From today's UK papers

November 14, 2000


Nycomed-Amersham, a British drugs company, is set to conduct genetic research in China and Brazil in a money-saving move that will also help sidestep protests in the United Kingdom

Lack of resources could leave hopes for better government statistics largely unfulfilled, claimed participants at the annual Statistics Users Council conference

Reform of higher education in the Netherlands has gained momentum, but Dutch primary and secondary schools are confronting serious problems because of years of underfunding


Iran's parliament has issued a report saying that a conspiracy concocted by hardline clerics and executed by the country's security forces was responsible for a bloody crackdown in the summer against pro-democracy students

Being deaf makes it all the harder to study, but there are successes

Accusations that the National Union of Students is profiteering from an internet deal are smashing dreams of a unified movement that can mobilise against tuition fees

Tony Higgins, chief executive of the Universities and Colleges Admissions Service, argues that institutions now fully recognise the new Curriculum 2000 and what it means for application criteria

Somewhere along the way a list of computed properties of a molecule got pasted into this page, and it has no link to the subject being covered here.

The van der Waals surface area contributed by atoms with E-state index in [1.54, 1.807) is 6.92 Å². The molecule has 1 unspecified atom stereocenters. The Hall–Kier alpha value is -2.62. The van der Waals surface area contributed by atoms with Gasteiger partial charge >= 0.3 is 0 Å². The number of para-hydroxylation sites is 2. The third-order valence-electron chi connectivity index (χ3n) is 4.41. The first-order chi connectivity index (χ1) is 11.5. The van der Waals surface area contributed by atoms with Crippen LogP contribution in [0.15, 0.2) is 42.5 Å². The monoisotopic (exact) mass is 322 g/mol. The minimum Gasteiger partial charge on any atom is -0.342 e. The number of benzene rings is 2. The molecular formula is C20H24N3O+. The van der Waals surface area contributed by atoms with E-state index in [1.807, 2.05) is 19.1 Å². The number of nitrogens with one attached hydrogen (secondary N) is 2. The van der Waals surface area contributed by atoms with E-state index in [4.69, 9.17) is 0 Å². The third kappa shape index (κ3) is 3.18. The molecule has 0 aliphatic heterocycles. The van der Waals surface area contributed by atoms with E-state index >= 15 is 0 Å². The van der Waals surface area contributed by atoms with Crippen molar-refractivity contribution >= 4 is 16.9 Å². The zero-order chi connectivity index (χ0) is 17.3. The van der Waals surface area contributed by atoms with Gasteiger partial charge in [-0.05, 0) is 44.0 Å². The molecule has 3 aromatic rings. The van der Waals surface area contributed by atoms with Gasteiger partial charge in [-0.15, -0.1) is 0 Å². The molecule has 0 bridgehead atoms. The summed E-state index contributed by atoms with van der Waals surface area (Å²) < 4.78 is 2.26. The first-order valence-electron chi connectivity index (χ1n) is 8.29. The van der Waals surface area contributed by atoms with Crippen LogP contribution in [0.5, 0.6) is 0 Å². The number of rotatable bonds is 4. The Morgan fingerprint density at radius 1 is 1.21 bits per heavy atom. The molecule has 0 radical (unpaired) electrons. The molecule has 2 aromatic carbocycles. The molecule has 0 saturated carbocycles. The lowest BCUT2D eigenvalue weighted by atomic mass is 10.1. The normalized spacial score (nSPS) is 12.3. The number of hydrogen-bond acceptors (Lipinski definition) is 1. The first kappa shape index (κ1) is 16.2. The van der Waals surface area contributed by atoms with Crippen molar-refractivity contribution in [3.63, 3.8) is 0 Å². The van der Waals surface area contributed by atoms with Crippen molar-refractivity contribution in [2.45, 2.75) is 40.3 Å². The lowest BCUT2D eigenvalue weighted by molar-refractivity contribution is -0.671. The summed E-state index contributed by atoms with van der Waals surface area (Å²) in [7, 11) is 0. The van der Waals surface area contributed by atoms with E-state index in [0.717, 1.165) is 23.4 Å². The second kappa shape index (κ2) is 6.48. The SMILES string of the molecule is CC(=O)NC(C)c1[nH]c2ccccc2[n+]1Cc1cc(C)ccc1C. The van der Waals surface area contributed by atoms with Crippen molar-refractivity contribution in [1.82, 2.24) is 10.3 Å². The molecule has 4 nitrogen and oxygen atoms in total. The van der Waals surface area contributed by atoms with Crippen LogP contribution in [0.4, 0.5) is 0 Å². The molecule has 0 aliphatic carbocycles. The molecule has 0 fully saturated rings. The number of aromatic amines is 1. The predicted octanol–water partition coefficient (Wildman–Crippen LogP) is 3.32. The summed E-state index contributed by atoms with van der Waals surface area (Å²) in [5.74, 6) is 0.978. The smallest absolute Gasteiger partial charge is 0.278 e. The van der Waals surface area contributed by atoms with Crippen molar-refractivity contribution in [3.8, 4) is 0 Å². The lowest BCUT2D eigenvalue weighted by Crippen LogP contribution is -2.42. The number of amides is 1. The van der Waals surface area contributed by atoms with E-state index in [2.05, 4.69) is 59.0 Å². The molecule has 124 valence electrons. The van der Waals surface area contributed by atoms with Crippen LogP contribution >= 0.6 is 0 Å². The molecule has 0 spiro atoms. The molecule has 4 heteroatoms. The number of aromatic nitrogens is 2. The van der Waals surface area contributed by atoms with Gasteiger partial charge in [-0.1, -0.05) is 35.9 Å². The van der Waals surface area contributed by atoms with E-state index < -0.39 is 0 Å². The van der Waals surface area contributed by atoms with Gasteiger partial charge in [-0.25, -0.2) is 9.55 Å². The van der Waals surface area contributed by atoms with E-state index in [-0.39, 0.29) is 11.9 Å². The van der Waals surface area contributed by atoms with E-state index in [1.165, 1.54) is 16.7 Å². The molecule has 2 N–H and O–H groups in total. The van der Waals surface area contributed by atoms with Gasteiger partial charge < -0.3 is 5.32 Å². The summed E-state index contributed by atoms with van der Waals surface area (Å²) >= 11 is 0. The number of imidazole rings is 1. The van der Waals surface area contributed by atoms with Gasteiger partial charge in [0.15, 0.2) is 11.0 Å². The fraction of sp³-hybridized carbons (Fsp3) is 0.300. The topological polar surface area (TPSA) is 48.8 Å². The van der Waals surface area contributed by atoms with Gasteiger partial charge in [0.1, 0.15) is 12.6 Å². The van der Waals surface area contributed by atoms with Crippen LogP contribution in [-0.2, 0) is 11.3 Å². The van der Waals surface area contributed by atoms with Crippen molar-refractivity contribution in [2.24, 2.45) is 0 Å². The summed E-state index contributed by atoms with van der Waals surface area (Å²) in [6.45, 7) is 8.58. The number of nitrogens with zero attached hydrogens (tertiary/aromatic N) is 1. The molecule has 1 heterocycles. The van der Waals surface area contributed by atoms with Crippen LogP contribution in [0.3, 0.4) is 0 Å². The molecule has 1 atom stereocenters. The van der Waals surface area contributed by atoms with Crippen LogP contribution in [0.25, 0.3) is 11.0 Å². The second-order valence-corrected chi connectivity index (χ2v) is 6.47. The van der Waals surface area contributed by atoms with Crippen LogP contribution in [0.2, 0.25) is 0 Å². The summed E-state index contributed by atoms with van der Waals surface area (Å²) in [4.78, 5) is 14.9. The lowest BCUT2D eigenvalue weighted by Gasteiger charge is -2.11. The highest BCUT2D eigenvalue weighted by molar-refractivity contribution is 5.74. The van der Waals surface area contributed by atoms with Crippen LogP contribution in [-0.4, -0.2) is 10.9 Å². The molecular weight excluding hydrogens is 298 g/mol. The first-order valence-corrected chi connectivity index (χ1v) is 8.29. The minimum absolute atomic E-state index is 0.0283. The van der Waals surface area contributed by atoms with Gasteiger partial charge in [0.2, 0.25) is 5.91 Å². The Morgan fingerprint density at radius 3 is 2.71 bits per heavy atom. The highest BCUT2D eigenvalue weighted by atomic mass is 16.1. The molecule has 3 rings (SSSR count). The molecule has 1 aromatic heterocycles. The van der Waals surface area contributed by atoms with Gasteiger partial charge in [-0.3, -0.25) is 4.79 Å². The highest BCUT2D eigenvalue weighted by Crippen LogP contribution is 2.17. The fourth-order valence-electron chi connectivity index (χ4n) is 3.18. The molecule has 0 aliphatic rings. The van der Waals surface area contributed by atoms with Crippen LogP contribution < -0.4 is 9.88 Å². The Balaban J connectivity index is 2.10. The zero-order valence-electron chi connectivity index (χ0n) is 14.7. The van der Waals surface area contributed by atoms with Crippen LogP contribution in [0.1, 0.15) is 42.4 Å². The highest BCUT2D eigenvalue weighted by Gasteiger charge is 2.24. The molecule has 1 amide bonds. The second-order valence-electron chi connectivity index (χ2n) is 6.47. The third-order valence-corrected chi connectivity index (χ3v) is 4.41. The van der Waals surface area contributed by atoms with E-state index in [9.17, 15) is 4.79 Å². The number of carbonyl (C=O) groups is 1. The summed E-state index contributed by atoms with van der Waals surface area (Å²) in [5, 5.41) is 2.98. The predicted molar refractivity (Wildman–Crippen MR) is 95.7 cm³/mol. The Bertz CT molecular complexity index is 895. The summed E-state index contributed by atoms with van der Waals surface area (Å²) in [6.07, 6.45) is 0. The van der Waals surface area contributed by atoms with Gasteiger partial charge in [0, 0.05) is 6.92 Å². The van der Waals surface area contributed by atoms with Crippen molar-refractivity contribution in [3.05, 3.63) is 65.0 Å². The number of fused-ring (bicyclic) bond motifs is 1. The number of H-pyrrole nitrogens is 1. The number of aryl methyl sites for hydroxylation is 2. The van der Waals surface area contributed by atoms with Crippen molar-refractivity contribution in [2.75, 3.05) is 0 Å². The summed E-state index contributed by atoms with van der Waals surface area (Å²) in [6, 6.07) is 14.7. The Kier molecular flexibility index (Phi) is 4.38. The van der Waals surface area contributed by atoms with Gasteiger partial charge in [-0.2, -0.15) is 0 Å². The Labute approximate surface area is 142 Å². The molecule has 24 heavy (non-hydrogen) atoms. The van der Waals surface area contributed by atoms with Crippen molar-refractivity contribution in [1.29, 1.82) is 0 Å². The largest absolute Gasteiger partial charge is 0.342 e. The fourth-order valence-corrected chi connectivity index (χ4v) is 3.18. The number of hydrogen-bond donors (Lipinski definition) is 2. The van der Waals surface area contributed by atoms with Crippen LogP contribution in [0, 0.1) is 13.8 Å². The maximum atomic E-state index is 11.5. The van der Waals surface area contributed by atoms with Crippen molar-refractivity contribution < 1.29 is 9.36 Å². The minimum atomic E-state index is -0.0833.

Britain's epidemic of obesity is being fuelled by mistaken beliefs about the feeding of children, says Philip James, chairman of the International Task Force on Obesity and head of the Rowett Research Institute in Aberdeen


Pylons and power lines do not cause childhood cancers, according to research by Nick Day of the University of Cambridge


Women need to exercise and keep their weight down while young to cut down a serious risk of heart disease in later life, say researchers from the University of Pittsburgh


Robert Lomas, of the University of Bradford, says builders in Orkney developed the complex measurement and building techniques needed to construct the buildings of the pyramids more than 1,000 years before the Egyptians started using them ( Guardian , Independent , Daily Mail )

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